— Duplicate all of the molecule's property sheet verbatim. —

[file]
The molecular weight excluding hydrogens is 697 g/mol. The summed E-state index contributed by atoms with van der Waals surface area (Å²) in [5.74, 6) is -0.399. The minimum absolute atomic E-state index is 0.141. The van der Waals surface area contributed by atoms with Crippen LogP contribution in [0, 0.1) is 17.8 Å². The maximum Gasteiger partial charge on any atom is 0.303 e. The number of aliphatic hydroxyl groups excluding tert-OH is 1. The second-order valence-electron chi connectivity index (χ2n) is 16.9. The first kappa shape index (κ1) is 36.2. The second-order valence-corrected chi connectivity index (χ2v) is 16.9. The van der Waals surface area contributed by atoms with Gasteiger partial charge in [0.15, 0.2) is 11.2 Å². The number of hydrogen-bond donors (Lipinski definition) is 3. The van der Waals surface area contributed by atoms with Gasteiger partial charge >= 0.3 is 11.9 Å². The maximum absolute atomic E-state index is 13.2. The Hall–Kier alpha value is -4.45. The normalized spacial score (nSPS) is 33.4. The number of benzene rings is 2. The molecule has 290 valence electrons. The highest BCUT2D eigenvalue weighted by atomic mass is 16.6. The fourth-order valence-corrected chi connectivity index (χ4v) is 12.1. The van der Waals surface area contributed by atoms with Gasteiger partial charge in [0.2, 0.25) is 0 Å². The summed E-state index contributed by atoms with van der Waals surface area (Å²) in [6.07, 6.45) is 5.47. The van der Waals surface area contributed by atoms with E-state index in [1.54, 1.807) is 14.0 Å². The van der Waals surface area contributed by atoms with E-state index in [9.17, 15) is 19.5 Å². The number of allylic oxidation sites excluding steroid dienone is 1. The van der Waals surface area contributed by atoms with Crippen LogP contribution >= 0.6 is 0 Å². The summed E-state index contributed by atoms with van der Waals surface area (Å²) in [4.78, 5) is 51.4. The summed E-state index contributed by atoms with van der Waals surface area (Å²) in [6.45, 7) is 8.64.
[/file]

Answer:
The molecular weight excluding hydrogens is 697 g/mol. The summed E-state index contributed by atoms with van der Waals surface area (Å²) in [5.74, 6) is -0.399. The minimum absolute atomic E-state index is 0.141. The van der Waals surface area contributed by atoms with Crippen LogP contribution in [0, 0.1) is 17.8 Å². The maximum Gasteiger partial charge on any atom is 0.303 e. The number of aliphatic hydroxyl groups excluding tert-OH is 1. The second-order valence-electron chi connectivity index (χ2n) is 16.9. The first kappa shape index (κ1) is 36.2. The second-order valence-corrected chi connectivity index (χ2v) is 16.9. The van der Waals surface area contributed by atoms with Gasteiger partial charge in [0.15, 0.2) is 11.2 Å². The number of hydrogen-bond donors (Lipinski definition) is 3. The van der Waals surface area contributed by atoms with Gasteiger partial charge >= 0.3 is 11.9 Å². The maximum absolute atomic E-state index is 13.2. The Hall–Kier alpha value is -4.45. The normalized spacial score (nSPS) is 33.4. The number of benzene rings is 2. The molecule has 290 valence electrons. The highest BCUT2D eigenvalue weighted by atomic mass is 16.6. The fourth-order valence-corrected chi connectivity index (χ4v) is 12.1. The van der Waals surface area contributed by atoms with Gasteiger partial charge in [0.2, 0.25) is 0 Å². The summed E-state index contributed by atoms with van der Waals surface area (Å²) in [6.07, 6.45) is 5.47. The van der Waals surface area contributed by atoms with E-state index in [1.54, 1.807) is 14.0 Å². The van der Waals surface area contributed by atoms with E-state index in [9.17, 15) is 19.5 Å². The number of allylic oxidation sites excluding steroid dienone is 1. The van der Waals surface area contributed by atoms with Crippen LogP contribution >= 0.6 is 0 Å². The summed E-state index contributed by atoms with van der Waals surface area (Å²) in [4.78, 5) is 51.4. The summed E-state index contributed by atoms with van der Waals surface area (Å²) in [6.45, 7) is 8.64.